(A–C) Pressure-volume loops before (black) and during (red) Iso (100 ng/kg/min i.v.) infusion. (A) The steeper and left-shifted Ees line indicates increased contractility as evidenced in WT, which is blunted in (B) RyR2-S2808A+/+ mice. (C) Treatment with Bay K 8644 (100 μg/kg i.p.) restored the inotropic response in RyR2-S2808A+/+ mice. Insets show representative examples of end-systolic pressure-volume relationships (ESPVRs) during β-adrenergic stimulation; Ees is determined by the slope of the automated end-systolic pressure-volume relationship regression analysis through a series of end-systolic points (black dots). (D) Ees response to gradually increasing Iso (0–100 ng/kg/min) and sigmoid regression analysis (n = 10 for each genotype; *P < 0.05 each versus WT). (E) dP/dtmax of WT and RyR2-S2808A+/+ mice prior to and after db-cAMP infusion (*P < 0.05). (F) dP/dtmax prior to and after treatment with Iso (100 ng/kg/min i.v.), according to genotype as indicated (calstabin2, referred to herein as CLN2–/–; phospholamban, Pln–/–; and crossed mouse strains as indicated) (*P < 0.05 versus baseline; #P < 0.05 versus WT baseline; **P < 0.05). (G) Ees change normalized to WT after treatment with inotropic agonists Bay K 8644 (100 μg/kg i.p.), Ca2+ (30 mg/kg/min i.v.), or ouabain (0.1 mg/kg/min i.v.) (P = NS versus WT; n = 5). (H) Heart rates in response to gradually increasing Iso concentrations (0–100 ng/kg/min) and sigmoid regression analysis from D (n = 10 for each genotype; *P < 0.05).
Since PKA-dependent phosphorylation of PLN increases contractility by enhancing SERCA2a activity and SR Ca2+ uptake (3), we used PLN-deficient mice to examine the relative contribution of PKA phosphorylation of RyR2 and PLN in the “fight-or-flight” response. Pln-knockout mice exhibited increased baseline contractility and a normal maximal increase in contractility in response to Iso infusion (Figure 2F), as previously reported (30). A cross between Pln-deficient mice and RyR2-S2808A+/+ mice yielded mice with baseline contractility similar to that of the Pln-knockout mice, but with a blunted response to Iso similar to that of the RyR2-S2808A+/+ mice (Figure 2F). These data demonstrate that PKA phosphorylation of RyR2 contributes to the inotropic response to β-adrenergic activation, even in the setting of genetically enhanced SERCA2a function.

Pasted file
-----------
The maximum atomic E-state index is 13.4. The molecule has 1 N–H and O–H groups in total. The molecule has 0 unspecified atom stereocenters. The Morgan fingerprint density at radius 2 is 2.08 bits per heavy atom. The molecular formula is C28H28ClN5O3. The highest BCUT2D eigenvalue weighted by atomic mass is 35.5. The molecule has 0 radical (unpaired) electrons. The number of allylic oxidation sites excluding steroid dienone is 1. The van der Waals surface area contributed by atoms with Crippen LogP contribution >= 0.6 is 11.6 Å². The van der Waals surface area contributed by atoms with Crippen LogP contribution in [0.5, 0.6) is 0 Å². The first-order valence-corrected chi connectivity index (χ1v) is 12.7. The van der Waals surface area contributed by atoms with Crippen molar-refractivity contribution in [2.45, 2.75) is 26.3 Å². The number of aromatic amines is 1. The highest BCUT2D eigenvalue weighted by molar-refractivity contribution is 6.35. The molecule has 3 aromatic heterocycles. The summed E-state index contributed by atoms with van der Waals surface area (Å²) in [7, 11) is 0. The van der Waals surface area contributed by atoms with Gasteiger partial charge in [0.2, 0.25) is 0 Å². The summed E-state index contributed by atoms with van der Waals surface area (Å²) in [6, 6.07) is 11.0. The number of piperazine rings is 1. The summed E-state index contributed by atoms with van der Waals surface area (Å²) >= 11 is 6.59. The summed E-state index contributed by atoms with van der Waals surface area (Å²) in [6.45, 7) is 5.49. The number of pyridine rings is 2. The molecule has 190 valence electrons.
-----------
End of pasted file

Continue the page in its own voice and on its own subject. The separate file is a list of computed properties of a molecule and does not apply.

Cardiac function of calstabin2-deficient mice was enhanced at baseline (Figure 2F), in concordance with the observation that cardiomyocytes isolated from these mice have enhanced SR Ca2+ release (31). A cross between the calstabin2-deficient mice and RyR2-S2808A+/+ mice resulted in mice with slightly elevated baseline contractility and a blunted contractile response to Iso (Figure 2F).
Due to the well-established relationship between heart rate and contractility (32), we investigated whether the blunted inotropic response to Iso in the RyR2-S2808A+/+ mice in vivo could be explained by the diminished chronotropic response. Using intracardiac pacing, WT and RyR2-S2808A+/+ mice were pre-paced at 10 Hz (600 bpm) prior to and during Iso infusion (Figure 3B). The paced RyR2-S2808A+/+ mice exhibited reduced but significant blunting of the inotropic response to Iso (WT, 10,614 ± 290 mmHg/s dP/dtmax, n = 6; RyR2-S2808A+/+, 9,057 ± 311 mmHg/s dP/dtmax, n = 7; P < 0.05) (Figure 3B), demonstrating that PKA phosphorylation of RyR2 independently enhances both heart rate and contractility.